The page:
It’s hard to believe my formal time with Teach For America-Delaware is almost over. Two summers ago, I barely knew where Delaware was, let alone what the education system looked like. When I landed in Philadelphia and was picked up by our Executive Director, Laurisa Schutt, I was thrilled to see the immense passion that she, and I assumed all of my fellow teachers, possessed.
While our first few days in Delaware were exciting and eye opening as we learned about the State’s long history – from slavery to desegregation to now, I didn’t understand how challenging this journey would be until we were sent to Philadelphia for training. It was grueling and consisted of many days of feeling unsuccessful and uncomfortable. Around the third week I broke down. “How can you do this to them? How can you let them fail?” I needed to take full responsibility for the progress of my students. Even if they faced huge challenges, and many adults who didn’t believe they could achieve, it was on me to learn how to fight for them.
I learned then that I must gain my students’ trust by being open and honest about who I am so far. I told them about being raised by a single mother, experiencing domestic violence and homelessness, and the years I lived in a motel room with two cousins. I told them about arriving in my first honors course in the 8th grade, and being shocked by how different the students were from what I was used to – they were white, middle class, and wore brand name clothing. I told them about my 8th grade honors English teacher, Mrs. Timme, who took the time to get to know me and what I was capable of, and cared about me enough to challenge my expectations of myself. I explained how I enrolled at the University of Texas at Austin under the 10% rule, and encountered a campus of 52,000, where just barely 1,000 students were African-American males like me.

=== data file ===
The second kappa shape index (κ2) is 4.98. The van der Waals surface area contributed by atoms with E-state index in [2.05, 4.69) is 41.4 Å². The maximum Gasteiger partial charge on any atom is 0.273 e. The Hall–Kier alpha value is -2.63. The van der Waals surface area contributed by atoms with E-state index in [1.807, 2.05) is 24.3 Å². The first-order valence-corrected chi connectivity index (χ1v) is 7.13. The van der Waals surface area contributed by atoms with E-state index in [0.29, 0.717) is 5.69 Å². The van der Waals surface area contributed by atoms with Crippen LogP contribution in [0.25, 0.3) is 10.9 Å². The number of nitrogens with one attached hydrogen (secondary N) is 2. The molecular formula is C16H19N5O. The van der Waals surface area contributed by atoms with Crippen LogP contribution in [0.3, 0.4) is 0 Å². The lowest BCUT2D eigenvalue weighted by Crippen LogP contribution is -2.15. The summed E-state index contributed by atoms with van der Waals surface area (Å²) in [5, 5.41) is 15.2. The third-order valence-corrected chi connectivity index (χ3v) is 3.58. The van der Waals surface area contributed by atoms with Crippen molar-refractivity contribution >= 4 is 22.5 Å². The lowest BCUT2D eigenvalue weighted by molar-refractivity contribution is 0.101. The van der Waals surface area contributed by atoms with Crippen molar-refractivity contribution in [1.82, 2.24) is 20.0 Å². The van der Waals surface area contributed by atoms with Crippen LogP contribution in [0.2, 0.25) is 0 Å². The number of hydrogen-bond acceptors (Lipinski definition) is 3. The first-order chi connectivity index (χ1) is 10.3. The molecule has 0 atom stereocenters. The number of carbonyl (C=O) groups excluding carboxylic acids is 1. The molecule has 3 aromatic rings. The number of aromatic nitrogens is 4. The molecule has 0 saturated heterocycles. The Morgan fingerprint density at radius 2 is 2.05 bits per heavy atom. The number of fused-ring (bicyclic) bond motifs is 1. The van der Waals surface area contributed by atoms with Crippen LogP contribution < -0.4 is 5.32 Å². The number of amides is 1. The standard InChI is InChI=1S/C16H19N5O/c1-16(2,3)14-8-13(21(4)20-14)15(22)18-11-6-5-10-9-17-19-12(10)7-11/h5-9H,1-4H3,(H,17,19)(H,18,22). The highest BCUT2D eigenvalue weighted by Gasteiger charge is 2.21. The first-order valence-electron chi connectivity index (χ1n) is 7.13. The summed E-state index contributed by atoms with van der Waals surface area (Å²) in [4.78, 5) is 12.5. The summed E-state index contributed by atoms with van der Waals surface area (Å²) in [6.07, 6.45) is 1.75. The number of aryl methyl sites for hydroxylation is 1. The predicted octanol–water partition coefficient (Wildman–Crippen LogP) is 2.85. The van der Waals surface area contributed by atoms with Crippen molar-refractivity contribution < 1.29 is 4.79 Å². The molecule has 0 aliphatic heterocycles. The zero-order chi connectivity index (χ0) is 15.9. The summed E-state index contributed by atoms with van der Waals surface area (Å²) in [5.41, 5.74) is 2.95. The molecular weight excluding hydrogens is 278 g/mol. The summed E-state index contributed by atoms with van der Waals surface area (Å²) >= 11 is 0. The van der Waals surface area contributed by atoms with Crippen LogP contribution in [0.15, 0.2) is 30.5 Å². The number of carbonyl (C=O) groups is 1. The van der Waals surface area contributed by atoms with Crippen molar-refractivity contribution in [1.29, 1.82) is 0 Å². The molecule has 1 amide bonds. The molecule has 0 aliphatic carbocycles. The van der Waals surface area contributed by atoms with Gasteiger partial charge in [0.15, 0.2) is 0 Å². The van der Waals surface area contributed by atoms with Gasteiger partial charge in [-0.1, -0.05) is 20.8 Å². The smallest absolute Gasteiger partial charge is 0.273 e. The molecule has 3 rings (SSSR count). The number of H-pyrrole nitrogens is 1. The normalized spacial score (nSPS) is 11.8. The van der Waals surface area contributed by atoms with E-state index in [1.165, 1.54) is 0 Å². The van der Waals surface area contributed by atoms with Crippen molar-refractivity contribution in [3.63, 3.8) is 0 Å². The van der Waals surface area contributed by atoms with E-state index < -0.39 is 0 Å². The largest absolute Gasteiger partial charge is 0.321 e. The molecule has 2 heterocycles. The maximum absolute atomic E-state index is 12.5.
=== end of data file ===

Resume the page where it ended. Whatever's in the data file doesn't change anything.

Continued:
In return, I gained respect and love from my students. The scope of which I truly saw a few months ago when I received a call from my sister telling me that my mother had passed away. I was forced to travel back to Texas, plan funeral arrangements, and miss a week of classes. I received a barrage of calls, texts, and cards from my fellow school staff and parents of my students. Upon my return, my 8th graders welcomed me loudly. I was moved by their generosity. One student stood in front of his class to read his thank you, but stopped short as he began to cry. It became clear that I mattered.
My official commitment to Teach For America is ending, but I’m happy to say that I will be staying at Georgetown Middle School. My students have changed me in ways I never imagined. I can only hope that I’ve changed some of my students’ lives for the better, too.